Terascale 3 and RDNA 2 have different priorities when it comes to execution unit design. For a fairer comparison, the 6900 XT is forced into CU mode for instruction rate testing. That means the LDS is partitioned into two 64 KB sections. If we run a single workgroup, it has to stay on one half of a WGP, with 64 lanes. Comparisons are easier if we can compare 64 lanes to 64 lanes, right? I’ve also locked the 6900 XT to the same 800 MHz clock speed so I can divide by 0.8 for per-cycle throughput across both GPUs, saving a few keypresses in Excel.
The HD 6950 has impressive FP64 performance, though it does take a bit of coaxing to get maximum performance out of the design. AMD’s old driver is prone to translating a * b + c into separate FP64 multiplies and adds. It won’t emit a FMA_64 instruction unless you use the OpenCL MAD() function, which prefers speed over accuracy. Therefore, you have to be MAD to get the most out of Terascale 3’s FP64 performance. But even if you dislike being MAD, Terascale 3 is still a very competent FP64 performer compared to RDNA 2.
Under the hood, Terascale 3’s register file is organized into four banks, named X, Y, Z, and W. FP64 is dealt with by using the corresponding registers in a pair of banks to store a 64-bit value, and using a pair of VLIW lanes (XY or ZW) to perform the calculation. Each VLIW lane can only write a result to its corresponding register bank, and the same restriction applies for FP64.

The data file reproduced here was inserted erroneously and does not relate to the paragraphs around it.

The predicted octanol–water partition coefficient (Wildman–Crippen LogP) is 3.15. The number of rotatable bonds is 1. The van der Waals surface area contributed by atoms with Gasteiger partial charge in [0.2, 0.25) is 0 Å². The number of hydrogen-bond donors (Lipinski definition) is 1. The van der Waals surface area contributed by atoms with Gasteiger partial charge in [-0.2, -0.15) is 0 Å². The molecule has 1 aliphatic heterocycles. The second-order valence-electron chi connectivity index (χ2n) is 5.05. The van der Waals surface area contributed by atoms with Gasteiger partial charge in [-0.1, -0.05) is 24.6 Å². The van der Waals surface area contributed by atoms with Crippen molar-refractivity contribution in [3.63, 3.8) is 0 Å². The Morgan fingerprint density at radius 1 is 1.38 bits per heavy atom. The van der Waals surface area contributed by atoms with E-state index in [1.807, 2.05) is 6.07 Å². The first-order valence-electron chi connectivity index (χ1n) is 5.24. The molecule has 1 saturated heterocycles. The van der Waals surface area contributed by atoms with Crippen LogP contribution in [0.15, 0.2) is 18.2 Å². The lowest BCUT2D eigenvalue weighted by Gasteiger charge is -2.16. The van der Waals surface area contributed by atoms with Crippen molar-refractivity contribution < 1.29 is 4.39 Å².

For comparison, the 6900 XT is a terrible FP64 performer. The HD 6950 came out at a time when people were wondering if GPU compute would be widely used, with some fantasizing about GPUs acting like a second FPU. Good FP64 throughput would be useful for offloading a wider variety of workloads, because FP64 is used a lot with CPUs. In contrast, RDNA 2 came out when GPU compute was clearly a secondary role for consumers.
RDNA 2 has an advantage with special functions like reciprocal and inverse square root, though funny enough the throughput for these functions did not change between CU mode and WGP mode. Maybe there’s one 32-wide unit shared across the entire WGP, who knows.
The same does not apply to 32-bit integer multiplication, which is also treated as a special function of sorts for both architectures. It has a lot less throughput. Like other special functions on Terascale 3, integer multiplication is executed by issuing one instruction across several of the VLIW lanes. Older Terascale variants had a separate T lane for handling special functions, but that lane was often hard to feed due to register bandwidth constraints and instruction level parallelism limitations.